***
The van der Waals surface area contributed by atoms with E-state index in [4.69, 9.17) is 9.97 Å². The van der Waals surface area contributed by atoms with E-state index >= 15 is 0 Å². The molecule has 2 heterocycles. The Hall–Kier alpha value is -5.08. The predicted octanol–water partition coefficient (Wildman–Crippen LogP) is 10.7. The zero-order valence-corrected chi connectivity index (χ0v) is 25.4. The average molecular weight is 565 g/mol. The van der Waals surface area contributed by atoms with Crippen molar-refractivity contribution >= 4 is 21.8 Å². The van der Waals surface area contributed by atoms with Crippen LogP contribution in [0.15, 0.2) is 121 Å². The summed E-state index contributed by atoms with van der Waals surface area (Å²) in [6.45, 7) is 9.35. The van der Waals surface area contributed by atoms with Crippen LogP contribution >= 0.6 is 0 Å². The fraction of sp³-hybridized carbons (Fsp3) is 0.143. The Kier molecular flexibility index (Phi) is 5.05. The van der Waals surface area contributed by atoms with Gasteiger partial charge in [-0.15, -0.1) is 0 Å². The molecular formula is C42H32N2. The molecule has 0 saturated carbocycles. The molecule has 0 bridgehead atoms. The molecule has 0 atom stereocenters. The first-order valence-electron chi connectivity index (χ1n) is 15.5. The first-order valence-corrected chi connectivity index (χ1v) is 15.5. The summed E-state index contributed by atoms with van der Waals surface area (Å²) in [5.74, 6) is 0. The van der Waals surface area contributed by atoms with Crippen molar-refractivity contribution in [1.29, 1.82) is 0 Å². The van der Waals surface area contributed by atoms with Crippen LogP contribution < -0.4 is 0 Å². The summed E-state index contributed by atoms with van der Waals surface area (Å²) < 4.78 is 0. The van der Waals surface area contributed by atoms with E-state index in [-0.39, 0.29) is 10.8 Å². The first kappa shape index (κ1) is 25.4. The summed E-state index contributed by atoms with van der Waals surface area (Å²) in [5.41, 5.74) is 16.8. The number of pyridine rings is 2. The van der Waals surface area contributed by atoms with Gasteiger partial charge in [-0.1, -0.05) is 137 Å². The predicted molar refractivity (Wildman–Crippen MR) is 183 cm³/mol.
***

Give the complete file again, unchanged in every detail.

The van der Waals surface area contributed by atoms with E-state index in [4.69, 9.17) is 9.97 Å². The van der Waals surface area contributed by atoms with E-state index >= 15 is 0 Å². The molecule has 2 heterocycles. The Hall–Kier alpha value is -5.08. The predicted octanol–water partition coefficient (Wildman–Crippen LogP) is 10.7. The zero-order valence-corrected chi connectivity index (χ0v) is 25.4. The average molecular weight is 565 g/mol. The van der Waals surface area contributed by atoms with Crippen molar-refractivity contribution >= 4 is 21.8 Å². The van der Waals surface area contributed by atoms with Crippen LogP contribution in [0.15, 0.2) is 121 Å². The summed E-state index contributed by atoms with van der Waals surface area (Å²) in [6.45, 7) is 9.35. The van der Waals surface area contributed by atoms with Crippen LogP contribution >= 0.6 is 0 Å². The fraction of sp³-hybridized carbons (Fsp3) is 0.143. The Kier molecular flexibility index (Phi) is 5.05. The van der Waals surface area contributed by atoms with Gasteiger partial charge in [-0.15, -0.1) is 0 Å². The molecular formula is C42H32N2. The molecule has 0 saturated carbocycles. The molecule has 0 bridgehead atoms. The molecule has 0 atom stereocenters. The first-order valence-electron chi connectivity index (χ1n) is 15.5. The first-order valence-corrected chi connectivity index (χ1v) is 15.5. The summed E-state index contributed by atoms with van der Waals surface area (Å²) in [5.74, 6) is 0. The van der Waals surface area contributed by atoms with Crippen molar-refractivity contribution in [1.29, 1.82) is 0 Å². The van der Waals surface area contributed by atoms with Crippen LogP contribution < -0.4 is 0 Å². The summed E-state index contributed by atoms with van der Waals surface area (Å²) < 4.78 is 0. The van der Waals surface area contributed by atoms with E-state index in [-0.39, 0.29) is 10.8 Å². The first kappa shape index (κ1) is 25.4. The summed E-state index contributed by atoms with van der Waals surface area (Å²) in [5.41, 5.74) is 16.8. The number of pyridine rings is 2. The van der Waals surface area contributed by atoms with Gasteiger partial charge in [-0.1, -0.05) is 137 Å². The predicted molar refractivity (Wildman–Crippen MR) is 183 cm³/mol.